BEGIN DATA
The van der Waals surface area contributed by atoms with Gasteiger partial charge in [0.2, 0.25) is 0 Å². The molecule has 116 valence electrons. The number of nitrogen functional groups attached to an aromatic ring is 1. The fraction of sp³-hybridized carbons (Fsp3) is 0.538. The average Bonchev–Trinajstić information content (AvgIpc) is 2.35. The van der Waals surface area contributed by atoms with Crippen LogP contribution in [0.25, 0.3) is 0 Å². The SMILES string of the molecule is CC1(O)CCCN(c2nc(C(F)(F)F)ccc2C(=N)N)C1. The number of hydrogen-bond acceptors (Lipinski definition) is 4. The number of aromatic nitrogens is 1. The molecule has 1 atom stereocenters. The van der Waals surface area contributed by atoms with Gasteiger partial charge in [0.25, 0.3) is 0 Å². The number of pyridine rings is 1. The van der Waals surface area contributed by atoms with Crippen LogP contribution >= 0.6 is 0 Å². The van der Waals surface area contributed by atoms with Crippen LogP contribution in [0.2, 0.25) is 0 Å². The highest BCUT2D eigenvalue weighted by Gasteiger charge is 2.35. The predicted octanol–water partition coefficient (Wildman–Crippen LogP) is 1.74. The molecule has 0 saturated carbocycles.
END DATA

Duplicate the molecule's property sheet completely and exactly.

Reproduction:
The van der Waals surface area contributed by atoms with Gasteiger partial charge in [0.2, 0.25) is 0 Å². The molecule has 116 valence electrons. The number of nitrogen functional groups attached to an aromatic ring is 1. The fraction of sp³-hybridized carbons (Fsp3) is 0.538. The average Bonchev–Trinajstić information content (AvgIpc) is 2.35. The van der Waals surface area contributed by atoms with Crippen LogP contribution in [0.25, 0.3) is 0 Å². The SMILES string of the molecule is CC1(O)CCCN(c2nc(C(F)(F)F)ccc2C(=N)N)C1. The number of hydrogen-bond acceptors (Lipinski definition) is 4. The number of aromatic nitrogens is 1. The molecule has 1 atom stereocenters. The van der Waals surface area contributed by atoms with Gasteiger partial charge in [0.25, 0.3) is 0 Å². The number of pyridine rings is 1. The van der Waals surface area contributed by atoms with Crippen LogP contribution >= 0.6 is 0 Å². The van der Waals surface area contributed by atoms with Crippen LogP contribution in [0.2, 0.25) is 0 Å². The highest BCUT2D eigenvalue weighted by Gasteiger charge is 2.35. The predicted octanol–water partition coefficient (Wildman–Crippen LogP) is 1.74. The molecule has 0 saturated carbocycles.